Apr 05

How Embracing Insignificance Can Improve Your Life



A problem with the human mind is its difficulty realizing how insignificant it is on a cosmic scale. Much of our suffering comes from our attachment to outcomes we deem good or bad. Outcomes that matter. We worry about who we will marry, how much money we make, how successful our career will be, if our friends will like us and approve of our activities. We worry if the next elected official will have our political views, if our possessions will be safe from theft or natural disaster, whether our kids will have the same ‘success’ we do. At higher socioeconomic levels we fret about completing items on our bucket list, going to enough amazing places, doing the right culturally enriching activities to increase our understanding of the world. We fear the future and at the same time worry about missing out on all the opportunities we have in this world. We worry what our legacy will be.


None of it matters.


We are primitive humanoids on a small planet orbiting a tiny star in a pedestrian solar system on the edge of a vast galaxy that we have no hopes of even understanding a minuscule fraction of. This galaxy is 100,000 light years across and contains around 300 billion stars. The closest one, Alpha Centuri is about 4.4 light years away, and would take about 100,000 years to reach using conventional rocket technology. Humans have been around for 200,000 years by comparison. There are probably around 100 billion planets in our galaxy alone. The Milky Way is a perfectly ordinary galaxy in universe that probably contains at least 100 billion other galaxies. The known observable universe is around 92 billion light years across. By comparison the universe is 13.7 billion years old. The known observable universe will likely greatly expand once our technology allows us to see. It is also unknown if this is the only universe or if we are a part of a multiverse which for all we know may be infinite. There may be billions of other lifeforms on billions of other planets struggling with these same issues – or we may be alone.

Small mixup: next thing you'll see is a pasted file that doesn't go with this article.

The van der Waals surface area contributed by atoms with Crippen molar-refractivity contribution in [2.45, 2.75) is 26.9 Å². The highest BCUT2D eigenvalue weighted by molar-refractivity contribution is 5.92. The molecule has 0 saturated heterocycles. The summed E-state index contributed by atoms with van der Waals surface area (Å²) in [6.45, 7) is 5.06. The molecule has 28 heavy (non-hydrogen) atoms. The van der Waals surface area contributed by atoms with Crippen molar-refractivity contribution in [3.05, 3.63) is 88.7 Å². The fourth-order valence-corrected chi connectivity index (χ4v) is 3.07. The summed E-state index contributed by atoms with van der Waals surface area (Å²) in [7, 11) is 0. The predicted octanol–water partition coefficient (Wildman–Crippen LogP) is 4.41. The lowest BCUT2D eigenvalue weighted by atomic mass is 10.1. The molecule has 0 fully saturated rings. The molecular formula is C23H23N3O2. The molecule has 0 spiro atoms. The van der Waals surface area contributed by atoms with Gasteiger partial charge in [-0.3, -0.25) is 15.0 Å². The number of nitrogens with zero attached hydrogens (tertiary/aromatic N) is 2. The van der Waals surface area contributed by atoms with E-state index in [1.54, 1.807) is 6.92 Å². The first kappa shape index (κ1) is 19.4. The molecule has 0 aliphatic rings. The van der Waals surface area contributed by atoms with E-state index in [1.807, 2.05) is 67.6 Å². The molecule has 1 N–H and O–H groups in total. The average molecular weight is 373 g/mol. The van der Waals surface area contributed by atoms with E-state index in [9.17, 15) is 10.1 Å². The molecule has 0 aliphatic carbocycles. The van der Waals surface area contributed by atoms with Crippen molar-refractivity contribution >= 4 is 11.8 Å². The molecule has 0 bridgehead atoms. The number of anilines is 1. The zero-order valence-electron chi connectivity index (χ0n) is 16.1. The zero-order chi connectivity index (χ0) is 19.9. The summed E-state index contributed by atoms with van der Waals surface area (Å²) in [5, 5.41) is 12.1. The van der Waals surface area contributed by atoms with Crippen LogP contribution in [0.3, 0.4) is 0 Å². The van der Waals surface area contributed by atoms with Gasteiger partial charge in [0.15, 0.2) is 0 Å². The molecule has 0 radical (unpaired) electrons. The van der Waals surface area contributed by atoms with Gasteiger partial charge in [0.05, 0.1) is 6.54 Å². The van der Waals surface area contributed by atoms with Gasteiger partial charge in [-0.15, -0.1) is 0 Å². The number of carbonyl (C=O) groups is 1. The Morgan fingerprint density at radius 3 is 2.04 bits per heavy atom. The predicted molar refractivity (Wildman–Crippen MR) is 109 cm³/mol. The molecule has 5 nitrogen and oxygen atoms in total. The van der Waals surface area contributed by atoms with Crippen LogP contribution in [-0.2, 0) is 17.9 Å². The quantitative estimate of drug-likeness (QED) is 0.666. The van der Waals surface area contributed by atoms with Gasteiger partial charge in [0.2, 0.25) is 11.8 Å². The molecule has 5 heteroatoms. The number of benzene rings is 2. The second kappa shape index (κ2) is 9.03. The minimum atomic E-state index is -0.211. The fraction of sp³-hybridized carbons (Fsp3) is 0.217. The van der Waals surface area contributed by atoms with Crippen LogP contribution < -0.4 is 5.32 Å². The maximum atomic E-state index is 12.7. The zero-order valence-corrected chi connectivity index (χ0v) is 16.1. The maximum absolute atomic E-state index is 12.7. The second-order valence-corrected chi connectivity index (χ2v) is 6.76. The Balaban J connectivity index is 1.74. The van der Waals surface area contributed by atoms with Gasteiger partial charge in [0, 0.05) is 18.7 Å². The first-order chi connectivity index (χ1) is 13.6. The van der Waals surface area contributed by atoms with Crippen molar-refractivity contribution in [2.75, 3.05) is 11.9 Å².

The above paragraph is just a bunch of words, numbers and concepts. The human mind is simply not capable of understanding the scale of our insignificance. You cannot do it, I cannot do it. It is magical thinking and delusion to believe that we can. Our minds think linearly, and the only way to even come close to conceptualizing the scale of our universe is to use multiple exponential scales. We are not designed to process information like this. Most of us don’t even understand compound interest.